The Department of Health and Human Services (HHS) today announced the release of $120 million in American Recovery and Reinvestment Act (ARRA) funds for prevention and wellness programs for U.S. states and territories, building on the recent announcement of the $373 million funding opportunity for communities and tribes around the country. In all, the comprehensive Communities Putting Prevention to Work initiative will make $650 million available for public health efforts to address obesity, increase physical activity, improve nutrition, and decrease smoking.
“Today’s announcement is an important step toward a healthier America,” said HHS Secretary Kathleen Sebelius. “We know that many chronic diseases are preventable, and the resources now available through the American Recovery and Reinvestment Act will assist states and territories in the implementation of proven prevention and wellness programs that will save lives and lower health care costs for all Americans.”
The $120 million in cooperative agreements will be awarded to states and territories for three components: statewide policy and environmental change, tobacco cessation through quitlines and media campaigns, and special initiatives to create health-promoting policies and environments. For the first two components, dollar amounts awarded to each state and territory will be based on population size and number of smokers. For the third component, states will apply for special funds through a competitive process based on the potential health impact of the proposed activities. States and territories will have two years to complete their work. They will coordinate their efforts with other Communities Putting Prevention to Work initiatives in large cities, urban areas, small cities, rural areas, and tribal areas.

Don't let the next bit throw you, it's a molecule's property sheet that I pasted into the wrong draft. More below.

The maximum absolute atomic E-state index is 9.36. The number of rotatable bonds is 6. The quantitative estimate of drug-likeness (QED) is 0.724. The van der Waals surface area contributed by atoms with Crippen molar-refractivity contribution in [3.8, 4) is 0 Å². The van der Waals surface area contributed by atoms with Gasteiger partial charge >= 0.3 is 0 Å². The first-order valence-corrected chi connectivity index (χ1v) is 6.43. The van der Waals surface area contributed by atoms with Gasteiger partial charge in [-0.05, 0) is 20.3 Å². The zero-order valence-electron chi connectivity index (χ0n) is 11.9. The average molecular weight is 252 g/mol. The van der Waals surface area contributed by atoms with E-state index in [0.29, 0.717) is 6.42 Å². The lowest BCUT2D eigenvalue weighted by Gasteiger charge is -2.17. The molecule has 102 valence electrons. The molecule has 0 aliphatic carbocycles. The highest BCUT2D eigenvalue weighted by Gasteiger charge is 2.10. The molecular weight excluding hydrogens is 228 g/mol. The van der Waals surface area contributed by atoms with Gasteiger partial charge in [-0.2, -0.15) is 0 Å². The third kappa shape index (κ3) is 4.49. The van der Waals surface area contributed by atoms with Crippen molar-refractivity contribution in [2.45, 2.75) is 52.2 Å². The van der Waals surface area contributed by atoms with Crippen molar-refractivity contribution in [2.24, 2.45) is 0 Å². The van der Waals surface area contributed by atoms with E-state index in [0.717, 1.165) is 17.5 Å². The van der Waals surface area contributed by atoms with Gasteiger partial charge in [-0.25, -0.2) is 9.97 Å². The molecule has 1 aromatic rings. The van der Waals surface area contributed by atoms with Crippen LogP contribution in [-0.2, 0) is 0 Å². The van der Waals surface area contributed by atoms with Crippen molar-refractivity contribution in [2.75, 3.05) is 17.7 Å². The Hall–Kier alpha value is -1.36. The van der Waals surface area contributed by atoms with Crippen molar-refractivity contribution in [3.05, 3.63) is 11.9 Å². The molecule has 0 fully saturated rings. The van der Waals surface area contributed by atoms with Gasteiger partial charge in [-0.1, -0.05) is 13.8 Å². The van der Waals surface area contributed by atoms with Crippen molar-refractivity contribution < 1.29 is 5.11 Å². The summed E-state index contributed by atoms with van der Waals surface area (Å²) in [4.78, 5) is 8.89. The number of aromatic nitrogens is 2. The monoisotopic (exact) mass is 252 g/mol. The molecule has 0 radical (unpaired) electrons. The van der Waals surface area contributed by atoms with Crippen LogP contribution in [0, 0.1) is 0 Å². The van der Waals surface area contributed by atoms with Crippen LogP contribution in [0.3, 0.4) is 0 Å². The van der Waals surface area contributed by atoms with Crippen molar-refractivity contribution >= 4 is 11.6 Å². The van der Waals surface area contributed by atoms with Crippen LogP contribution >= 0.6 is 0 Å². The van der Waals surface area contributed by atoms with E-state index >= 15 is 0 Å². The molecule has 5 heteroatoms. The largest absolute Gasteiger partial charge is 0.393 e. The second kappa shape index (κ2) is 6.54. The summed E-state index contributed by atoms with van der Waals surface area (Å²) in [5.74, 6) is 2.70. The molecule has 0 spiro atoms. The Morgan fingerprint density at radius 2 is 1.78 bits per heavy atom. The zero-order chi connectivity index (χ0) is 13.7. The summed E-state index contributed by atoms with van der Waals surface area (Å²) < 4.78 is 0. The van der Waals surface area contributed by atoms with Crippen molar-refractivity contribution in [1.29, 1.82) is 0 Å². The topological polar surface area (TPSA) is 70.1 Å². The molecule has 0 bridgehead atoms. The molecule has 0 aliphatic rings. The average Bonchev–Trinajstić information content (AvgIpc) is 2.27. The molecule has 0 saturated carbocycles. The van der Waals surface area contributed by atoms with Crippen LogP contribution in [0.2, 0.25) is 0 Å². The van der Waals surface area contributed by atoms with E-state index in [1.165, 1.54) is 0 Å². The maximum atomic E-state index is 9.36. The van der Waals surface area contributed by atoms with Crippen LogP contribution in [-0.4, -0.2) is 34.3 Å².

“State health departments are the backbone of the public health system and are uniquely positioned to support and leverage local efforts for chronic disease prevention and control,” said Thomas Frieden, M.D., M.P.H., director of the Centers of Disease Control and Prevention (CDC). “We expect that as a result of this nationwide project, most Americans will live in states with improved obesity-related and tobacco policies, we will make a national shift toward healthy environments, and we will increase significantly the number of people who are able to stop smoking.”